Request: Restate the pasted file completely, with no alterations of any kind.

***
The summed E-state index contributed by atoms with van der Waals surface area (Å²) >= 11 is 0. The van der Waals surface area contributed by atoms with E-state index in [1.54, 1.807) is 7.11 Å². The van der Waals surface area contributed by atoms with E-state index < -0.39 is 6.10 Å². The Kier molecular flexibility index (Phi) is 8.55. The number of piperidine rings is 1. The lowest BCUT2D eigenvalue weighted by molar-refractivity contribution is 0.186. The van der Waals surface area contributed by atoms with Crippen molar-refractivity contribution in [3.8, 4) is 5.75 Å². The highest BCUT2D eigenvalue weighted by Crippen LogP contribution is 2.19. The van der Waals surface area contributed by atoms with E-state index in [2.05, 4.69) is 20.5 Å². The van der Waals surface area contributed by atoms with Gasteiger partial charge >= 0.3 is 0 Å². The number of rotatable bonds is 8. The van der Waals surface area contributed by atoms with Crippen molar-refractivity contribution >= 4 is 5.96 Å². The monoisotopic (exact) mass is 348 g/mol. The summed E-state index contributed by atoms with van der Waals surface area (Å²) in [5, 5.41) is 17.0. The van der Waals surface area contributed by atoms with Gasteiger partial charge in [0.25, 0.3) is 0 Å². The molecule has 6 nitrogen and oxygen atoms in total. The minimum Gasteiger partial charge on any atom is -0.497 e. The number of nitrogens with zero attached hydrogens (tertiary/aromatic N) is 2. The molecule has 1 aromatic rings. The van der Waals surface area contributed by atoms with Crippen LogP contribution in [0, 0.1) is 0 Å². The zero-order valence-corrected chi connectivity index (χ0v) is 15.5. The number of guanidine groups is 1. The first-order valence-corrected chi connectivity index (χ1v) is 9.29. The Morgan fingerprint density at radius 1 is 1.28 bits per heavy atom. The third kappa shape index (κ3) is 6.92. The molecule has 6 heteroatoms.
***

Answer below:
The summed E-state index contributed by atoms with van der Waals surface area (Å²) >= 11 is 0. The van der Waals surface area contributed by atoms with E-state index in [1.54, 1.807) is 7.11 Å². The van der Waals surface area contributed by atoms with E-state index < -0.39 is 6.10 Å². The Kier molecular flexibility index (Phi) is 8.55. The number of piperidine rings is 1. The lowest BCUT2D eigenvalue weighted by molar-refractivity contribution is 0.186. The van der Waals surface area contributed by atoms with Crippen molar-refractivity contribution in [3.8, 4) is 5.75 Å². The highest BCUT2D eigenvalue weighted by Crippen LogP contribution is 2.19. The van der Waals surface area contributed by atoms with E-state index in [2.05, 4.69) is 20.5 Å². The van der Waals surface area contributed by atoms with Gasteiger partial charge >= 0.3 is 0 Å². The number of rotatable bonds is 8. The van der Waals surface area contributed by atoms with Crippen molar-refractivity contribution >= 4 is 5.96 Å². The monoisotopic (exact) mass is 348 g/mol. The summed E-state index contributed by atoms with van der Waals surface area (Å²) in [5, 5.41) is 17.0. The van der Waals surface area contributed by atoms with Gasteiger partial charge in [0.25, 0.3) is 0 Å². The molecule has 6 nitrogen and oxygen atoms in total. The minimum Gasteiger partial charge on any atom is -0.497 e. The number of nitrogens with zero attached hydrogens (tertiary/aromatic N) is 2. The molecule has 1 aromatic rings. The van der Waals surface area contributed by atoms with Crippen LogP contribution in [0, 0.1) is 0 Å². The zero-order valence-corrected chi connectivity index (χ0v) is 15.5. The number of guanidine groups is 1. The first-order valence-corrected chi connectivity index (χ1v) is 9.29. The Morgan fingerprint density at radius 1 is 1.28 bits per heavy atom. The third kappa shape index (κ3) is 6.92. The molecule has 6 heteroatoms.